There’s nothing I love more than getting IMs full of trash talk from my friends during the middle of drafts because of the lack of power on my team. However, at the end of all of my drafts my team is stacked with high power potential with low batting average players. I love getting cheap power because it’s always undervalued in drafts and is easy to find. The three players below provide huge power upside with low batting averages, for their position, but are currently being undervalued by fantasy players. Please note the format of the "ADP" (average draft position) section reads as follows: ADP: positional draft position (overall draft position). For example, Welington Castillo is currently the 20th catcher being taken is going 278thoverall. All ADPs are from Mock Draft Central.
Bats: R | Age: 26 |Team: Athletics | Position: 1B | ADP: 29 (365)
What do Jose Bautista, Nelson Cruz and Jason Werth all have in common? They’re right handed power hitters who were slow to develop and received the unfortunate label of Quad-A player before figuring out big league pitching. At the age of 26, Carter is finally getting an opportunity for sustained plate appearances as a platoon player, at first base, primarily against left handed pitching. Brandon Moss is ahead of him on the depth chart, but I don’t believe in Moss at all; he strikes out too much and doesn’t make enough contact to sustain his 2012 stats. If Carter can hit, he could easily supplant Moss as the primary first baseman and hit in the middle the Athletics order. He has the raw power to hit 35+ home runs if he was given 580 plate appearances.
Bats: L | Age: 25 |Team: Marlins | Position: OF | ADP: 75 (328)
It’s shame his social prowess has over shadowed his on the field play. Let’s start with the bad. Morrison is a bad left fielder; he takes bad routes to ball and at times appears to be wearing a full suit of armour as he goes after balls. The past two seasons have been marred with injuries, but they were likely the result of playing outfield. In 2010 he showed he can hit for average. In 2011 he showed he can hit for power. In 2012 he showed could no longer hit for average or power. His poor performance could have been due to a right knee inflammation. This year he’s expected to play exclusively at first base in the hope he can stay healthy and most importantly, bat in the middle of the Marlins lineup. He has the raw power, approach, and swing to hit 25-30 home runs if he can play a full year.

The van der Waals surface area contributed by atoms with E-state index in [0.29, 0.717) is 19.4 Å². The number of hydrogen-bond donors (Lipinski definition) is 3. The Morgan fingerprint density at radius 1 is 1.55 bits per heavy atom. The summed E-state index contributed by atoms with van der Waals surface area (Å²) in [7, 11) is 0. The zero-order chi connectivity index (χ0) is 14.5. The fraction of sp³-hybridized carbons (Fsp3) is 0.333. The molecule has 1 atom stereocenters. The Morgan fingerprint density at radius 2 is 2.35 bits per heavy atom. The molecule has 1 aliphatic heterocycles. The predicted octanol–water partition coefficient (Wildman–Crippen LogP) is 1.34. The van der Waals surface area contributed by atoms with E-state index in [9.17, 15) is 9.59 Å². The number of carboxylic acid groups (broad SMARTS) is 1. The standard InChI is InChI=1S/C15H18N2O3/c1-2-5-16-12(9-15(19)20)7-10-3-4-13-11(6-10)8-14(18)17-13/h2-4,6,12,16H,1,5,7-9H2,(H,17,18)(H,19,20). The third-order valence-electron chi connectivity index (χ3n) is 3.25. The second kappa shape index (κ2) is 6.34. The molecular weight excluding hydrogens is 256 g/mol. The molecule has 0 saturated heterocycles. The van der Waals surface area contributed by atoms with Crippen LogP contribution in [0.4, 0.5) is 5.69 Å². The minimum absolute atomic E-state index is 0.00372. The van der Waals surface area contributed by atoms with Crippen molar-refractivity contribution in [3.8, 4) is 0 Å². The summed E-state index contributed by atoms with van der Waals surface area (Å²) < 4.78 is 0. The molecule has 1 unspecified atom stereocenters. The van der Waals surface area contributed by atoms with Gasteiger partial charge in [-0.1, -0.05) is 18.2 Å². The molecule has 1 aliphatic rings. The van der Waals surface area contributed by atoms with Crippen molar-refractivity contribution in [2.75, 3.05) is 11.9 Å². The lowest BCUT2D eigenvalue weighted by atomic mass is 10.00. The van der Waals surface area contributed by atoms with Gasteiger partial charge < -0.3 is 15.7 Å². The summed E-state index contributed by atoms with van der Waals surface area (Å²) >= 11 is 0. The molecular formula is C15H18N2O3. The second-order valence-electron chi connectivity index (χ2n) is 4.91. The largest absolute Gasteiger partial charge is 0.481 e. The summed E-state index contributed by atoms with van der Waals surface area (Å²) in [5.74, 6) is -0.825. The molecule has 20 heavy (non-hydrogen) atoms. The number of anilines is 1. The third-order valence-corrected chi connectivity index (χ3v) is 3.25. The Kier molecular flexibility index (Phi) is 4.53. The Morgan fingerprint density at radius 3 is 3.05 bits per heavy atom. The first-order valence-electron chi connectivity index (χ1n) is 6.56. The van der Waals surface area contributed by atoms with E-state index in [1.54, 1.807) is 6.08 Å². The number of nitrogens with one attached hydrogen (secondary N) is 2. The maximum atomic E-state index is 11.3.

Bats: R | Age: 25 |Team: Cubs | Position: C | ADP: 20 (278)
After two years of September call ups, it finally appears Castillo will get an opportunity to be a full time player at the big league level. In 52 games (in the majors) he up a slash line of .265/.337/.418 along with five home runs. In 175 games in Triple-A he’s hit 33 HRs with his power coming primarily from strength rather than bat speed. He can drive balls against lefties and righties, but his impatient approach will make him a .260 hitter. With a current ADP of 20 among catchers, he’s a tremendous value because he can hit 20-23 home runs if given 525 plate appearances. He’s the perfect catcher to fill out your 12-team two catcher league.